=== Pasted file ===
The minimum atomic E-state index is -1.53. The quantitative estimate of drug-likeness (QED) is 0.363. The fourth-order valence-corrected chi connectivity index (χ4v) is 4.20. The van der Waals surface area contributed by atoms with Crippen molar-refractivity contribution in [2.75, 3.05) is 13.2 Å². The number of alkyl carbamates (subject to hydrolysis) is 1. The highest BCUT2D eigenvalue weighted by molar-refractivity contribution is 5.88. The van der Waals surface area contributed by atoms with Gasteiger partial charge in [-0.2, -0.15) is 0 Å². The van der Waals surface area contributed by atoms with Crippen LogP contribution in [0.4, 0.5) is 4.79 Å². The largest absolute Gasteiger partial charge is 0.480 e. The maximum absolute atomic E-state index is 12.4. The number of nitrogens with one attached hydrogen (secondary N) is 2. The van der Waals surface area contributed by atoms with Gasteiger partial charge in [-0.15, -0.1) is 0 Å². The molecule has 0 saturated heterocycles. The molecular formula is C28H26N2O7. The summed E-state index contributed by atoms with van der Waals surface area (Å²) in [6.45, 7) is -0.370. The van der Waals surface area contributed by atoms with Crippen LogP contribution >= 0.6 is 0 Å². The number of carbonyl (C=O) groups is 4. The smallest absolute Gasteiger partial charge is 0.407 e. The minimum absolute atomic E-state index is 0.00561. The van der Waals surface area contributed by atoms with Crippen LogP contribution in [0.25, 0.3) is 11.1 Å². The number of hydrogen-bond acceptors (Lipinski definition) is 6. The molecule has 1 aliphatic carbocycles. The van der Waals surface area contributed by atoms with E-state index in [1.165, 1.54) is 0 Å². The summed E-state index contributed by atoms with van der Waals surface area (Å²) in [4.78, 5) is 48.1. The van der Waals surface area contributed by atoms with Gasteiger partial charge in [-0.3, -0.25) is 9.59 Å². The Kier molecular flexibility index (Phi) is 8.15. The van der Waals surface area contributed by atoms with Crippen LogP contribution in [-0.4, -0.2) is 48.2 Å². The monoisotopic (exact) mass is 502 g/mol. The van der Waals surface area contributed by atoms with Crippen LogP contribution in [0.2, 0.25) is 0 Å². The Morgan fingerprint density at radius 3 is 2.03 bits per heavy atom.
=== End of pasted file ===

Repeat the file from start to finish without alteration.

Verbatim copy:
The minimum atomic E-state index is -1.53. The quantitative estimate of drug-likeness (QED) is 0.363. The fourth-order valence-corrected chi connectivity index (χ4v) is 4.20. The van der Waals surface area contributed by atoms with Crippen molar-refractivity contribution in [2.75, 3.05) is 13.2 Å². The number of alkyl carbamates (subject to hydrolysis) is 1. The highest BCUT2D eigenvalue weighted by molar-refractivity contribution is 5.88. The van der Waals surface area contributed by atoms with Gasteiger partial charge in [-0.2, -0.15) is 0 Å². The van der Waals surface area contributed by atoms with Crippen LogP contribution in [0.4, 0.5) is 4.79 Å². The largest absolute Gasteiger partial charge is 0.480 e. The maximum absolute atomic E-state index is 12.4. The number of nitrogens with one attached hydrogen (secondary N) is 2. The van der Waals surface area contributed by atoms with Gasteiger partial charge in [-0.15, -0.1) is 0 Å². The molecule has 0 saturated heterocycles. The molecular formula is C28H26N2O7. The summed E-state index contributed by atoms with van der Waals surface area (Å²) in [6.45, 7) is -0.370. The van der Waals surface area contributed by atoms with Crippen LogP contribution >= 0.6 is 0 Å². The number of carbonyl (C=O) groups is 4. The smallest absolute Gasteiger partial charge is 0.407 e. The minimum absolute atomic E-state index is 0.00561. The van der Waals surface area contributed by atoms with Crippen LogP contribution in [0.25, 0.3) is 11.1 Å². The number of hydrogen-bond acceptors (Lipinski definition) is 6. The molecule has 1 aliphatic carbocycles. The van der Waals surface area contributed by atoms with E-state index in [1.165, 1.54) is 0 Å². The summed E-state index contributed by atoms with van der Waals surface area (Å²) in [4.78, 5) is 48.1. The van der Waals surface area contributed by atoms with Gasteiger partial charge in [-0.3, -0.25) is 9.59 Å². The Kier molecular flexibility index (Phi) is 8.15. The van der Waals surface area contributed by atoms with Crippen LogP contribution in [-0.4, -0.2) is 48.2 Å². The monoisotopic (exact) mass is 502 g/mol. The van der Waals surface area contributed by atoms with Crippen LogP contribution in [0.2, 0.25) is 0 Å². The Morgan fingerprint density at radius 3 is 2.03 bits per heavy atom.